Autologous hematopoietic stem cell transplantation is a treatment that has been suggested for a small group of patients with relapsing remitting multiple sclerosis where available medication has limited effect or causes serious side effects. In this Health Technology Assessment we have summarized and evaluated research of efficacy, safety, economic evaluations and ethical considerations related to autologous stem cell transplantation for multiple sclerosis. We did not identify any controlled study, with the exception of one very small randomized controlled trial with limited relevance. The other studies were one registry study and 21 smaller case series, of which eight mainly comprised relapsing-remitting multiple sclerosis. We assessed the quality of the evidence as low for mortality at 100 days, and very low for all other outcomes. There is considerable uncertainty linked to the results. We found that:
- mortality at 100 days after the treatment is possibly 2 percent or lower
- most patients experienced serious side effects related to immunosuppression and toxicity in the early stages (within 100 days), but it is not possible to give reliable estimates of their frequency
- serious adverse events such as infections, sepsis, other autoimmune diseases or haemorrhages in the later stages were common, but it is not possible to to give reliable estimates of their frequency
- the registry study and the patient series, which mainly comprised patients with relapsing remitting multiple sclerosis, reported that more than half of the patients remained stable or achieved an improvement up to three years after the treatment, but we do not know what the results would have been without autologous stem cell transplantation
- autologous stem cell transplantation costs approximately between 480,000 and 605,000 Norwegian kroner per patient in the intervention year, which corresponds to an annual budget impact of 3.9 million kroner, assuming that 15 patients are treated with autologous stem cell transplantation
- unpredictable disease progression and considerable uncertainty about benefit versus harm are the most important ethical challenges related to offering autologous stem cell transplantation for the treatment of individuals with multiple sclerosis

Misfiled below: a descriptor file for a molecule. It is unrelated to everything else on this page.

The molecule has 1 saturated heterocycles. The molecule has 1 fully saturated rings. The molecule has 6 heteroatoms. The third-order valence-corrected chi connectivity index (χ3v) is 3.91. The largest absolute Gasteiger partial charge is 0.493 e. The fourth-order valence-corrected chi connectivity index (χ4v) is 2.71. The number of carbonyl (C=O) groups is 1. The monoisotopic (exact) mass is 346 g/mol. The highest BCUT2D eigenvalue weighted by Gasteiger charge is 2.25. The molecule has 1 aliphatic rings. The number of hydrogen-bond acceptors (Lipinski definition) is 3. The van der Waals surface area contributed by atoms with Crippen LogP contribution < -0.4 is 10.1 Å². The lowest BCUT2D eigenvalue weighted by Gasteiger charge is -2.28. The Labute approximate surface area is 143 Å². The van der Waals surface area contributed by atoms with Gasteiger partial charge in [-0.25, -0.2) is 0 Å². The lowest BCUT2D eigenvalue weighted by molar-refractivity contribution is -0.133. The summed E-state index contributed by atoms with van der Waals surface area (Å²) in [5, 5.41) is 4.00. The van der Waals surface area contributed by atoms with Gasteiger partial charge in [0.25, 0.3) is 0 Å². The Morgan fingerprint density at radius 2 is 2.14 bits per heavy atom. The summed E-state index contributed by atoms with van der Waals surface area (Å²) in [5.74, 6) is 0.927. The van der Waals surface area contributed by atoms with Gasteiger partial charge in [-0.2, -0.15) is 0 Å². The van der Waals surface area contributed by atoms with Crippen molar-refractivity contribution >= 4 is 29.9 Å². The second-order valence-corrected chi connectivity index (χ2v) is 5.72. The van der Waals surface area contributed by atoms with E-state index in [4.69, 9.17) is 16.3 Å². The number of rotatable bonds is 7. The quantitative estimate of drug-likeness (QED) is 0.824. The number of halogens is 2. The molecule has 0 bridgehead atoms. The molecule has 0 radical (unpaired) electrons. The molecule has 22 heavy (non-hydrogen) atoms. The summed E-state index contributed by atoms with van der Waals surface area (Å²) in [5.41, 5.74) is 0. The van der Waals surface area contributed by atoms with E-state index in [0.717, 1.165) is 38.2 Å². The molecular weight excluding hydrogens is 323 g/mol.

Well designed controlled studies that systematically investigate the effect and safety of HSCT compared to other relevant treatment are needed in order to clarify the treatment benefits. An ongoing randomized controlled trial with 120 enrolled patients, and five-year follow-up, is expected to be completed in 2021.
Autologous hematopoietic stem cell transplantation (HSCT) is a treatment that has been suggested for a small group of patients with relapsing remitting multiple sclerosis (RRMS) where available medication has limited effect or causes serious side effects. Bestillerforum RHF has requested the Norwegian Knowledge Centre to prepare an HTA for the use of HSCT compared with pharmacological therapy for the treatment of RRMS.
To perform a systematic review of efficacy and safety, an economic evaluation and discuss ethical considerations related to HSCT for MS.
We performed a systematic search for controlled and non-controlled studies, and registry studies on the 02.17.2015. The inclusion criteria were: persons above eighteen years with MS. Intervention: autologous hematopoietc stem cell transplantation (HSCT). Comparison: pharmacological treatment or no treatment. Outcomes: mortality, adverse events, disease progression as assessed by the «Expanded disability status scale» (EDSS), relapse- and disease-free survival, number of or new lesions observed on MRI, and health-related quality of life. Study design: Randomized controlled trials, controlled prospective and retrospective studies, and studies without control groups (case series) with participant number of more than 10.
The literature search identified 2409 publications, of which 23 studies about efficacy and safety were included in the systematic review. We reviewed and summarized the results of controlled trials, registry studies, and case series with a predominance of patients with RRMS or where data for the RRMS group could be extracted; a total of nine studies. For the other 13 case series which mainly had included patiens with secondary progressive MS (SPMS) and primary progressive PPMS (PPMS), the results are not described in the text, but presented in tables in the attachment to the report.
Key Findings: We identified only one very small RCT in our search. The RCT had a non-relevant control group, and only two out of nine patients in the intervention group had RRMS. The other studies, without control groups, were: one larger registry study (345 patients with MS) and seven smaller case series (433 patients with MS where as 274 had RRMS). In the registry study the results were not reported for the various subgroups of MS.